A new report by Wood Mackenzie states that China’s march towards carbon neutrality is forcing its aluminium smelters away from using captive coal-fired power.
WoodMac’s estimates show that smelters released about 12.36 tonnes of CO2e per tonne of aluminium produced from coal-fired power generation last year. Over 80% of aluminium capacity in China is based on coal-fired power.
According to the market analyst, in the past, producers would build power plants first in specific areas and aluminium facilities later, in order to better manage costs. However, this strategy has become harder to sustain under China’s goals to control energy consumption and achieve carbon neutrality.
“China’s largest aluminium producing province, Shandong, has been under pressure to reduce coal consumption against an assigned target. The Weiqiao smelter in Binzhou city had to turn to Yunnan province to build a 2-million tonnes per annum hydropower-based aluminum project, with the potential to reduce coal consumption in Binzhou by around 9 Mtpa once the entire 2-Mtpa of smelter capacity is relocated,” the report reads.
The research firm also points out that, similar to Shandong, Inner Mongolia reportedly intervened in several local energy-intensive industries and cancelled preferential power tariffs after being chastised for disproportionately increasing energy consumption.
Within this scenario, local governments are said to remain cautious in approving dedicated power plants, particularly in the coastal provinces.
WoodMac’s document says that captive power generators tied to several industrial enterprises will retire without replacement and that these plants are not allowed to build new units but can operate old units up until retirement and then face closure.
“We expect existing smelters to maintain both normal production and moderate growth until 2030 when coal-fired power is expected to peak. Meanwhile, active coal-fired power units will gradually retire as they reach the end of life, which is usually 20 to 30 years,” Wood Mackenzie senior consultant Xinlin Chen said. “So post 2030, smelters would either exit the market in line with the pace of their captive power plants or operate taking power from the grid, which by then would have a higher participation of renewable energy in their power mix.”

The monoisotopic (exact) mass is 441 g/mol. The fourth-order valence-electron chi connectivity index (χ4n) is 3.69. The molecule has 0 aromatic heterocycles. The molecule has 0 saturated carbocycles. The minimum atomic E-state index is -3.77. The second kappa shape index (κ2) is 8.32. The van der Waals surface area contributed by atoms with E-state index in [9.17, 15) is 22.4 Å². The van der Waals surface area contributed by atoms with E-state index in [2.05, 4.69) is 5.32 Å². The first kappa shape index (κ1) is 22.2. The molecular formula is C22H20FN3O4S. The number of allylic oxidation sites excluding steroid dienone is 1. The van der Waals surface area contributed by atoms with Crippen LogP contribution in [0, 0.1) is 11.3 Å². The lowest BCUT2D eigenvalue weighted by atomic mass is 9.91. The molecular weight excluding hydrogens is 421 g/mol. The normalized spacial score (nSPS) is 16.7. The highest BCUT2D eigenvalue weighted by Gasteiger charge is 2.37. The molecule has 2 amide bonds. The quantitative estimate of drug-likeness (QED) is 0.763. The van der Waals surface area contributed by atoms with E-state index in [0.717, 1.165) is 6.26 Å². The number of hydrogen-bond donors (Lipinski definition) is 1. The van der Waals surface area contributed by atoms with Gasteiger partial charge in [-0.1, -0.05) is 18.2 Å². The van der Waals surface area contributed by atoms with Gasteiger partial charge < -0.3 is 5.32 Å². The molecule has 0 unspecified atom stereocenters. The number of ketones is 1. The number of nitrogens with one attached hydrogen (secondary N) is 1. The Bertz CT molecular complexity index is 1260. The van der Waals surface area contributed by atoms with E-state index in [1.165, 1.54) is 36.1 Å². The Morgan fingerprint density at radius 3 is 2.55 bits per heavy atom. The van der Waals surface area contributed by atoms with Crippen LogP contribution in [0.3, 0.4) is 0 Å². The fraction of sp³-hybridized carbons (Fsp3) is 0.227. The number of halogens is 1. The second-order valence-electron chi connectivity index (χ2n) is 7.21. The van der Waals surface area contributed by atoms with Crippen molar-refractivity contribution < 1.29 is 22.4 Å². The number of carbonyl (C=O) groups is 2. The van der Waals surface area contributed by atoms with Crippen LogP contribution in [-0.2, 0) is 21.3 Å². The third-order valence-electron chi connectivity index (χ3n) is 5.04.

Chen explained that local grids and power plants will take responsibility for the transition to cleaner energy in each region, leaving a greener carbon footprint for energy-intensive manufacturing. Smelters in Yunnan, Qinghai and Sichuan provinces are adopting grid hydropower, to avoid government intervention and policy-driven suspensions.
But the resetting and relocation of the aluminium industry to renewable-rich regions in China are expected to inevitably cause the industry’s power tariffs to rise and, thus, WoodMac believes Chinese smelters are likely to lose the cost competitiveness gained from self-generated electricity when grid companies impose additional electrical and wheeling charges.
“In the long run, increasing scrap recycling will be necessary to ensure lower carbon emissions production while meeting growing metals demand in China. Producing secondary aluminium requires a fraction (< 5%) of the energy required to produce primary aluminium, so it is a more sustainable process,” Chen said.